Kevin: He believes Google has one of the best work life balances. He never feels too stressed, and Google offers lots of tools, benefits, and space to achieve that balance. Ultimately, it’s up to you to manage your work efficiently. There can be a lot of ambiguity in the role but if you really want to do it, you can.

Mrigank: The culture is about you doing you. He works with teams across 12 time zones, so he has meetings all the time, but he personally chose this path. The company culture is very accepting, and there is no notion of hierarchy so you can reach out to anyone and chat with them. The first day he joined Google, he ended having a conversation with the Google Maps Engineering Director without knowing.

How is the balance between non tech and tech sectors within Google?

Mrigank: Mrigank says it is pretty equal as most people are aware that non-tech work is essential for Google’s success. Non tech and tech aspects need to click together to move forward. He works heavily with engineers, but being a businessperson in his role has given him a leg up. A lot of leaders in the tech industry have non-tech backgrounds which shows that anyone can work their way up.

Kevin: At the end of the day, it is an engineering company so there is more emphasis on engineering but that is just the nature of the company. He currently is working as a data engineer with finance and has it valuable of learning the technical tools that help with the business.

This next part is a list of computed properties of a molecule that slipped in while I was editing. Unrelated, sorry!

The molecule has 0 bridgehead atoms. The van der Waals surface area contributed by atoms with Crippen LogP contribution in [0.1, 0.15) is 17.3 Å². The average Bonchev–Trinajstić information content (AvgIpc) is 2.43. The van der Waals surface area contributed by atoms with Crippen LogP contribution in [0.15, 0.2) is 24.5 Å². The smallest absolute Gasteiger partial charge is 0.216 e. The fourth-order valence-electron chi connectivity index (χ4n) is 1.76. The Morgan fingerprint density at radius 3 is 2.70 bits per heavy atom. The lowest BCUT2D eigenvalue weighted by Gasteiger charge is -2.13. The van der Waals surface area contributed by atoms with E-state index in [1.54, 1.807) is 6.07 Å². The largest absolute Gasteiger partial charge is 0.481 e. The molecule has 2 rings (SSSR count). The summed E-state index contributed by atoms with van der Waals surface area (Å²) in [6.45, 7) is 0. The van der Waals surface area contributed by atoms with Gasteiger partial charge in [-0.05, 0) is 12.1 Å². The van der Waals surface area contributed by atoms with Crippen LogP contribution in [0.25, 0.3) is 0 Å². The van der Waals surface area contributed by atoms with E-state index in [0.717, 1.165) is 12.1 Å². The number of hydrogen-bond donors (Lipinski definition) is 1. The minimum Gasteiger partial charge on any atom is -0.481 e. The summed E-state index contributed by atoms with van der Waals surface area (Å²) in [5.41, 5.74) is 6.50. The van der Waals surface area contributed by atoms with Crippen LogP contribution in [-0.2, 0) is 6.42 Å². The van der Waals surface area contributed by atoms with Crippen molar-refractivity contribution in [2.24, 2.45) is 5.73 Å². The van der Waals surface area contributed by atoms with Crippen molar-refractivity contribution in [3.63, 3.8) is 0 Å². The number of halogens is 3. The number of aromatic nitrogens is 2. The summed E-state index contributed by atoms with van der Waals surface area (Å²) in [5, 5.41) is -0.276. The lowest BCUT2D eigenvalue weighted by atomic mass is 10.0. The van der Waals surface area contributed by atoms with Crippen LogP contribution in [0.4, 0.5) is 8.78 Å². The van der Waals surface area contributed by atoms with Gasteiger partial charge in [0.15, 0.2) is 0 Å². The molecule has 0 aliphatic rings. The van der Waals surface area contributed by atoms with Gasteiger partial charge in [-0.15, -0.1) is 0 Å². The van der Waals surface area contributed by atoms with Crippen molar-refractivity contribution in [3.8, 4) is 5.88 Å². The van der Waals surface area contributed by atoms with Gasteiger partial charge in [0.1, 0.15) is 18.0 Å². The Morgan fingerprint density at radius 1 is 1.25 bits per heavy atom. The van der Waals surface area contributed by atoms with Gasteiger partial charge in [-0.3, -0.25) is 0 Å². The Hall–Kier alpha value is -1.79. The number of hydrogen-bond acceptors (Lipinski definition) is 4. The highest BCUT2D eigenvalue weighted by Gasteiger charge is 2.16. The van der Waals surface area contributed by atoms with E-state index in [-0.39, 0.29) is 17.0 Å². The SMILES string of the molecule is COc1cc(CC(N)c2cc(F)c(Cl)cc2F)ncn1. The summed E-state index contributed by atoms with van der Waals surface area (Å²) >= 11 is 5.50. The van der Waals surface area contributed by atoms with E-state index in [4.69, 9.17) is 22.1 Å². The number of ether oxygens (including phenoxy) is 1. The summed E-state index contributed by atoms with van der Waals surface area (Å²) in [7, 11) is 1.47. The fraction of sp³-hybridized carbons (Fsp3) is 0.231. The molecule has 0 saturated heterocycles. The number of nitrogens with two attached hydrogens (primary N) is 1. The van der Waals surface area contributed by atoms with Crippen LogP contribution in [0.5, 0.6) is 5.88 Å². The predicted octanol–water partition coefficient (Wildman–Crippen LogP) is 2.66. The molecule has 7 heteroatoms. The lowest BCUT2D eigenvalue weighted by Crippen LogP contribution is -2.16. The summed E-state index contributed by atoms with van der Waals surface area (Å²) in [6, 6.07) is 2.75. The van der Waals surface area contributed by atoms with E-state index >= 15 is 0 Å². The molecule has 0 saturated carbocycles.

Julie: She believes there is a level of respect between both groups. In previous teams she has exclusively worked with individuals on the business side and has less experience with interacting with tech people. In the office, there are mostly software engineers and they also do not meet lots of non-tech people.

Outside of tech, what other types of opportunities are there at Google (i.e. for business, engineers, public health, etc.)?

Mrigank: Partnership & business development team, People operations, Advertisements.

Kevin: There are various rotational programs (finance, marketing, product management). It is rare for Google to hire people directly from undergraduate for finance, but it is possible. There is also the BOLD (Build Opportunities for Leadership & Development) internship which focuses more on general business administraiton.

Julie: The biggest pipeline is the rotational programs. One thing she noticed is there is lots of specific opportunities within Google that one would not think about. For instance, she met an individual who had a speech-language pathologist background and works with the AI linguistics model. Overall, there is a diverse range of opportunities.

What has been the most important thing that you have learned in your time at Google?

Julie: The most important thing is how to be adaptable and navigate ambiguity. You would think that in a big company everything is established but it is not, and there are lots of small organizations with their own individualized standard practices. Especially in a rotational program and jumping into a new team, being able to adjust, and utilize resources effectively is important to understand the end goal and how to achieve it.

Kevin: Own your work and act as your own CEO. It was important because it put him in mindset of putting a product end to end and understand the scope of the project. Take that to heart and think about the entire process it takes to develop a product. Also think about how to expand or improve the product in the future.

Mrigank: The most important thing Mrigank learned is how to build a product that is the same universally but can be used by a group of diverse people. It is interesting and important to create something that works everywhere and is accommodating for everyone with diverse cultures and ways of living.

Thanks for reading!! Hope everyone has a great and restful Thanksgiving break! And GO DAWGS :)